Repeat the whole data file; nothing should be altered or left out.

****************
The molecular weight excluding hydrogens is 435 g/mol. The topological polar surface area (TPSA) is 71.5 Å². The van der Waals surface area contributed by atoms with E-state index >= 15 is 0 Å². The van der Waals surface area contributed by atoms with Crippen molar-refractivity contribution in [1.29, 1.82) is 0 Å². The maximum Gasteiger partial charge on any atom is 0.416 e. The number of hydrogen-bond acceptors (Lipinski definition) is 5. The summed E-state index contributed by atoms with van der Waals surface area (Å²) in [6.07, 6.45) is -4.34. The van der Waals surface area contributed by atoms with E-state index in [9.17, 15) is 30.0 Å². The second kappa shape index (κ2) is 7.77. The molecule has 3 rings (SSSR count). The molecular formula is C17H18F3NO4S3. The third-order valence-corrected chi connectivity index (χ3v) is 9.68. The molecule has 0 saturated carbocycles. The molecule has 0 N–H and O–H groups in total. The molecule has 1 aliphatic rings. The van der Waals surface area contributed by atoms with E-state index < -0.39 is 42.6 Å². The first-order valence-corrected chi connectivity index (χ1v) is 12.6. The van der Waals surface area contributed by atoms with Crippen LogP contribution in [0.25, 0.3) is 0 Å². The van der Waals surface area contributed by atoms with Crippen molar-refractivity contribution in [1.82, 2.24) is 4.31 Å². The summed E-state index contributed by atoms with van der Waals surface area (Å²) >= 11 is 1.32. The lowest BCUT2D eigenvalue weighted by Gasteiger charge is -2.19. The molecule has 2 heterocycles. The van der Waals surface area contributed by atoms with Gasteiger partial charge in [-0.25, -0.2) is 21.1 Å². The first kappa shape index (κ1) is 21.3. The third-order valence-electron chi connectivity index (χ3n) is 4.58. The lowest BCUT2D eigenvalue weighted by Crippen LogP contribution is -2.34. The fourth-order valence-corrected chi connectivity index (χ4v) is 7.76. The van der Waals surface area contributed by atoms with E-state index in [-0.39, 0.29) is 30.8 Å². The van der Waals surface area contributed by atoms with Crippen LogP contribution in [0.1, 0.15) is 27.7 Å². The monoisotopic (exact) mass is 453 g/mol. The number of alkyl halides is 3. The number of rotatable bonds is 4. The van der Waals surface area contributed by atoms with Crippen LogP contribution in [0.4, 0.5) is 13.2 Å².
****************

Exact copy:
The molecular weight excluding hydrogens is 435 g/mol. The topological polar surface area (TPSA) is 71.5 Å². The van der Waals surface area contributed by atoms with E-state index >= 15 is 0 Å². The van der Waals surface area contributed by atoms with Crippen molar-refractivity contribution in [1.29, 1.82) is 0 Å². The maximum Gasteiger partial charge on any atom is 0.416 e. The number of hydrogen-bond acceptors (Lipinski definition) is 5. The summed E-state index contributed by atoms with van der Waals surface area (Å²) in [6.07, 6.45) is -4.34. The van der Waals surface area contributed by atoms with E-state index in [9.17, 15) is 30.0 Å². The second kappa shape index (κ2) is 7.77. The molecule has 3 rings (SSSR count). The molecular formula is C17H18F3NO4S3. The third-order valence-corrected chi connectivity index (χ3v) is 9.68. The molecule has 0 saturated carbocycles. The molecule has 0 N–H and O–H groups in total. The molecule has 1 aliphatic rings. The van der Waals surface area contributed by atoms with E-state index < -0.39 is 42.6 Å². The first-order valence-corrected chi connectivity index (χ1v) is 12.6. The van der Waals surface area contributed by atoms with Crippen LogP contribution in [0.25, 0.3) is 0 Å². The van der Waals surface area contributed by atoms with Crippen molar-refractivity contribution in [1.82, 2.24) is 4.31 Å². The summed E-state index contributed by atoms with van der Waals surface area (Å²) >= 11 is 1.32. The lowest BCUT2D eigenvalue weighted by Gasteiger charge is -2.19. The molecule has 2 heterocycles. The van der Waals surface area contributed by atoms with Gasteiger partial charge in [-0.25, -0.2) is 21.1 Å². The first kappa shape index (κ1) is 21.3. The third-order valence-electron chi connectivity index (χ3n) is 4.58. The lowest BCUT2D eigenvalue weighted by Crippen LogP contribution is -2.34. The fourth-order valence-corrected chi connectivity index (χ4v) is 7.76. The van der Waals surface area contributed by atoms with E-state index in [-0.39, 0.29) is 30.8 Å². The van der Waals surface area contributed by atoms with Crippen LogP contribution in [0.1, 0.15) is 27.7 Å². The monoisotopic (exact) mass is 453 g/mol. The number of alkyl halides is 3. The number of rotatable bonds is 4. The van der Waals surface area contributed by atoms with Crippen LogP contribution in [0.4, 0.5) is 13.2 Å².